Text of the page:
|ANNE WANNER'S Textiles in History / book reviews, articles|
Morris og islenskir forngripir
by Elsa E. Gudjonsson
in: Arbok hins islenzka forngripafelags 1999. Reykjavik 2001. Bls.169-184.
in icelandic, with english summary
William Morris and Icelandic
The same article was published in: Hugur og hönd 2000; without notes and English summary, and with somewhat different illustrations.
William Morris and Iselandic Antiquities
William Morris visited Iceland twice, in 1871 and 1873, when he travelled to the northern and western parts of the country. Sigurdur Vigfusson, who between 1878 and 1892 was the keeper of the Icelandic Museum of Antiquities - now the National Museum of Iceland - wrote when registering a silver cup bought by the museum in 1872 that the seller of the cup had owned another similar cup which "the Englishman Morris or his companions had acquired in 1871" together with a silver spoon. He also wrote that they had acquired "ten other silver spoons and many fine old belt clasps, buttons, belts, etc," and he added that this, among others, was a small example of the antiquities which were leaving the country in those days.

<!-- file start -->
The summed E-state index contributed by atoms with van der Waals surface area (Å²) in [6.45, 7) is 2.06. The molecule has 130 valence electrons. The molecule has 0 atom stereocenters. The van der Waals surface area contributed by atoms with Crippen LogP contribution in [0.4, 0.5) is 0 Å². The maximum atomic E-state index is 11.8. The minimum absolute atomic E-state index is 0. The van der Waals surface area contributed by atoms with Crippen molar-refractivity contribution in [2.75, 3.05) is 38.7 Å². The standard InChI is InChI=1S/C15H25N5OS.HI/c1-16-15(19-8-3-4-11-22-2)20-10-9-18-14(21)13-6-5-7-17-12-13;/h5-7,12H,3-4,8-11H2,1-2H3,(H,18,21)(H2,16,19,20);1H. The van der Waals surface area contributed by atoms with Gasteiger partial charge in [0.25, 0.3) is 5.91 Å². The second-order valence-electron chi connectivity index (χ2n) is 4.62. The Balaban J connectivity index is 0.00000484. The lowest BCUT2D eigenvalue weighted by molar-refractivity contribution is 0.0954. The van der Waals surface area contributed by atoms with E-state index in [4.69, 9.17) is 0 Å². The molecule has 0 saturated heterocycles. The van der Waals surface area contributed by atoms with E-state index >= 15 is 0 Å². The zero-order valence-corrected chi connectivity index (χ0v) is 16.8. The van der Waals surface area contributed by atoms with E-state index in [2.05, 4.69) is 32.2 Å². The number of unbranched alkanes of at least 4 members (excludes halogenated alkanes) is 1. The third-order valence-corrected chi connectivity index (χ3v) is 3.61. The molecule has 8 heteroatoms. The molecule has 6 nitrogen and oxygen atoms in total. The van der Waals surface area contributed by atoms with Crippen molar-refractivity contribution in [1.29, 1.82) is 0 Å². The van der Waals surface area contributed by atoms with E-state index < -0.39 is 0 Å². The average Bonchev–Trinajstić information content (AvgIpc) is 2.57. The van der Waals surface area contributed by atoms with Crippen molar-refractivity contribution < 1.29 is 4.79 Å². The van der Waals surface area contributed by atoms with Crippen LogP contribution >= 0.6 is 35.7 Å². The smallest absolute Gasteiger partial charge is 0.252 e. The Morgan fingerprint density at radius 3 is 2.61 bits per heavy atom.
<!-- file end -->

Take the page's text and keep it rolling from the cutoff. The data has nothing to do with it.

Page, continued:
|The present author went
through the diaries kept by Morris on his travels in
Iceland for evidence of objects acquired by him and his
companions during their stay, noting as well the various
antiquities observed by them at the time. According to
the diaries the Englishman bought one silver cup, four
silver spoons and an unspecified number of horn spoons,
while also observing and making notes on various pieces
In the church Skalholt, for instance, Morris saw two altar cloths "edged with Icelandic silver" and a chasuble "with beautiful English fourteenth century embroidery". This chasuble is now in the National Museum of Iceland, acquired in 1935 (Inv.Nr. 11923), and there are also two altar frontlets decorated with metal disks, silver disks on one of them (Inv.Nr. 1145, and Inv.Nr. 21.1.1991). At a farm in southern Iceland Morris observed a large carved chest, which he identified correctly as fourteenth century German work; four panels from this chest, which had belonged to the bishop's seat at Skalholt in earlier days, are now also, since 1883, in the National Museum of Iceland (Inv.Nr. 2437).
|The only belt mentioned in
the diaries was one with gilt silver ornaments which they
were shown by the owner, and which in 1892 was acquired
by the National Museum of Iceland (Inv.Nr. 3729); this
was also correctly dated by Morris to the sixteenth
In one instance the diaries mention that during a visit to a country silversmith's in western Iceland, the foreigners watched the production of traditional snuff horns.
And at a farm in northwestern Iceland they were shown a fine embroidered coverlet from about or shortly after 1700 - estimated by Morris at the time to date from the eighteenth century, which in 1884 was offered for sale to and bought by the Victoria and Albert Museum in London upon Morris' recommendation (Inv.Nr. 8-1884).
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